A Utah family is out $5,000 because of a scam the Utah Department of Commerce said happens all too often.
Sherri and Tyson Peterson have seven kids — some adopted, some biological. The Petersons told the kids, "Dad had lost his job." They did not want the kids to know they were scammed.
Tyson was looking for a new job using Indeed, Glassdoor and other online job sites. He found a secret shopper job asking for a resume.
When Tyson applied for the job, the company emailed him back with his first assignment: deposit a $2,950 check, then wait for it to clear before purchasing Google Play gift cards.
“$500 worth of Google Play gift cards at five different stores,” Tyson said.
When the check did not bounce, the Petersons felt safe to continue forward—this time his assignment was to do the same thing but buying $3,000 worth of Google Play gift cards.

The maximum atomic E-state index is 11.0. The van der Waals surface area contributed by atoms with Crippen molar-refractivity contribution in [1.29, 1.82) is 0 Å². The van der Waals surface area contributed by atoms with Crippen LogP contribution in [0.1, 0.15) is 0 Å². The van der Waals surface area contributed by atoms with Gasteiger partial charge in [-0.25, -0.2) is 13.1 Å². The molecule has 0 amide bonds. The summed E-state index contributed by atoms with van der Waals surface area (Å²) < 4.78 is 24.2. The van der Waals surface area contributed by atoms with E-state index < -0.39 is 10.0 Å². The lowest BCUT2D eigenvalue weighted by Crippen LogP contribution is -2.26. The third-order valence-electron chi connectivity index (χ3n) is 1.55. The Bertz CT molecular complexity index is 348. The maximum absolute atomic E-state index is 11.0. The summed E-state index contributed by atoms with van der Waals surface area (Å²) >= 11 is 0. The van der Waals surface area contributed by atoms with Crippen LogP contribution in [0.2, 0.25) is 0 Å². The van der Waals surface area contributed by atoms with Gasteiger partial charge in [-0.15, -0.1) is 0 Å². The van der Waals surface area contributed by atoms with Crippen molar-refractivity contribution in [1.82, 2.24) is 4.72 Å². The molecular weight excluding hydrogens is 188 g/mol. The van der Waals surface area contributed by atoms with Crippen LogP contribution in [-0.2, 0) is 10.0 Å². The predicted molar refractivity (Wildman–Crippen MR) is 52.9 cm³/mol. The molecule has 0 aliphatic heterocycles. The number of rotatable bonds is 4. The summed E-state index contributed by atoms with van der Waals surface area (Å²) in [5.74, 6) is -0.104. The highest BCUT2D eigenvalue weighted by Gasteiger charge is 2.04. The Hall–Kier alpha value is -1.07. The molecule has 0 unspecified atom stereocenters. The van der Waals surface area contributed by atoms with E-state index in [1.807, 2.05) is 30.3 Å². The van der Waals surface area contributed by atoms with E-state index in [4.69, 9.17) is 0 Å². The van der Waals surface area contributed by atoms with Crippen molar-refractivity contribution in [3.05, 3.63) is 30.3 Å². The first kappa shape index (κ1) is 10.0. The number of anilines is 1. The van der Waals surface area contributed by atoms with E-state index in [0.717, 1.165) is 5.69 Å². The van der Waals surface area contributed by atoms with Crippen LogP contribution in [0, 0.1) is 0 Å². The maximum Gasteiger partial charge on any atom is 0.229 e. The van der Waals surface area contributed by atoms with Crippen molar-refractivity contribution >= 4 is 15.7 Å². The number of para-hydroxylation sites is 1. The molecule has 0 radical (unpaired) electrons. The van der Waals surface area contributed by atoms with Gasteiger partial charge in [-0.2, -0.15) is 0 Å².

Days later, the first check bounced and the realization hit them — the check and job were fake, and they had lost $5,000.
“All of a sudden my safety net’s gone and it was just a sinking feeling in my stomach,” said Sherri.
The checks used a legitimate credit union name, something the Department of Commerce said scammers will do without the credit union or bank even knowing.
Still in dismay, the Petersons are trying to move forward and prevent others from losing like they did.
“You think you’ve done all your due diligence, but then it’s just gone,” Tyson said. “You then think about how long it took you to save up that money.”
Jennifer Bolton with the Department of Commerce said scammers use the pin or code on gift cards to access funds from wherever they are in the world. There are other tactics scammers use, which you can learn more about on the Department of Commerce website.
Friends of the Peterson family set up a GoFundMe that can be found here.